Lights flickered out across the eastern part of the state at the height of the blizzard Tuesday, with power outages in every town on Cape Cod, and all of Nantucket going dark. By contrast, few outages were reported on the Vineyard during the first major snowstorm of the season.

National Grid, which serves Nantucket and other communities throughout the Northeast, reported Tuesday that outages had affected a total of 15,300 of its customers, including about 12,700 on Nantucket. By Wednesday evening, power had been restored to about two-thirds of the homes on Nantucket, and a fleet of trucks and workers had arrived to continue the repairs.

The power company NStar, which supplies energy to much of the state, including the Vineyard and the Cape, reported Wednesday that power had

been restored to more than 60,000 of its customers, and that it expected most of the remaining connections to be restored by the end of the day. An outage map on the company’s website showed only one outage on the Vineyard as of Wednesday afternoon, and none by sundown.

Reached by email on Wednesday, NStar spokesperson Rhiannon D’Angelo declined an interview but drew attention to an undersea cable between Falmouth and the Vineyard that was installed last year to improve reliability on the Island. “Along with this new cable came new, stronger poles and upgraded electrical equipment on land to receive the power the new cable is now delivering,” she wrote.

The new cable replaced an earlier one that was irreparably damaged in 2011. It is one of several electric cables connecting the Island to the mainland. Both the cable and the new poles were part of a long-term plan to improve service to the Island.

In 2013 the company installed 44 new poles and 282 replacement poles around the Vineyard, a project that raised concerns, mostly related to the greater size of the new poles. The Martha’s Vineyard Commission reviewed the project as a development. Among other things, the commission required that NStar consult with Oak Bluffs, Tisbury and Edgartown on landscaping the areas around the poles, and work with them on a case-by-case basis for further maintenance. Last spring, NStar completed a three-year, $20 million “self-healing” project to improve reliability for its customers. According to a statement issued at the time, the project “included the installation of hundreds of automated switches, making NStar’s electric system one of the most modern in the country.” It also allowed the company to “automatically isolate certain outages, reroute power around those outages, and even eliminate them without ever having to deploy a truck or crew. As a result, customers are experiencing fewer and shorter outages.”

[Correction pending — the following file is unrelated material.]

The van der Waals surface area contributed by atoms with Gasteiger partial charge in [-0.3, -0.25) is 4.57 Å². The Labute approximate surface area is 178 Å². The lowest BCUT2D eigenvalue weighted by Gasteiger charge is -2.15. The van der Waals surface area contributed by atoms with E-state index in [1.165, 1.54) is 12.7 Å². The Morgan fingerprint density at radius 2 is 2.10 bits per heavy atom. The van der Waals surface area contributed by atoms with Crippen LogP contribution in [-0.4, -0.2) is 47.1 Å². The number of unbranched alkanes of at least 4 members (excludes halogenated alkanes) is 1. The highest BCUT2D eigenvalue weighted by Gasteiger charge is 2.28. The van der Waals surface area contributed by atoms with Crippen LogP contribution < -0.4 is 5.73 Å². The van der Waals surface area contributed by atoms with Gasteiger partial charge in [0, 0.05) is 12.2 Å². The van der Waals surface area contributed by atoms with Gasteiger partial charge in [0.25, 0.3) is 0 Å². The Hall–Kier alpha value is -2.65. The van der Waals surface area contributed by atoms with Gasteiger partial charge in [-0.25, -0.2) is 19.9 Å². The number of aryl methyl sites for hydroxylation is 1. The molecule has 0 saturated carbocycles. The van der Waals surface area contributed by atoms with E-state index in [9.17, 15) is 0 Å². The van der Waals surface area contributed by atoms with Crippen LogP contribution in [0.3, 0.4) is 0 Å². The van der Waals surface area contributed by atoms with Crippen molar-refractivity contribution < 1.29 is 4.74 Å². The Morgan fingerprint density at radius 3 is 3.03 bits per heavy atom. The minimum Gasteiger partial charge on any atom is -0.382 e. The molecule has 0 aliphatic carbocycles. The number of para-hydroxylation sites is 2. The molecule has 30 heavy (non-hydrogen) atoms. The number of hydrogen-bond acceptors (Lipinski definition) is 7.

Ferry service was suspended for duration of storm. — Ivy Ashe

In a statement, NStar said the heavy snowfall and high winds on Tuesday had brought down trees and tree limbs, damaging the company’s electric system and hampering repair efforts. Poor road conditions and coastal flooding also slowed the response. But on Tuesday it had already restored power to about 25,000 customers, “largely through the use of remote switching technology installed across its system.”

The Inquirer and Mirror on Nantucket reported six to eight inches of snowfall on Wednesday morning. About 20 inches were reported in Edgartown. William Pittman, Nantucket’s police chief and emergency response director, reported winds that were only slightly stronger than on the Vineyard.

“The difference was the power failures,” he said. “That was just a catastrophic series of events that couldn’t be prevented, nor did we foresee it.” Nantucket also lost Internet, television, and in some places phone service during the storm. The storm passed about 160 miles southeast of Nantucket.

“The biggest problem was that the main feeder to the island got disconnected,” Mr. Pittman said. The two cables from the mainland terminate in the harbor area, he said, which flooded during the storm. “Basically, the transformers iced up and once that happened, that tripped all the breakers on the mainland, and that shut everything down.” Restarting the system required extensive work around the island.

He added that a breach in Nantucket Harbor similar to the one that opened several years ago at Norton Point on Chappaquiddick likely contributed to the flooding. Other damage on Nantucket included at least six downed telephone poles and several others that were compromised during the storm.

Town officials and emergency personnel from across the Vineyard reported little or no damage to roads and infrastructure on Tuesday and Wednesday, with the exception of one fallen tree in West Tisbury.

NStar representatives could not be reached for further comment, citing the need to devote their full attention to the restoration efforts on the Cape and south shore, which were hit much harder than the Vineyard.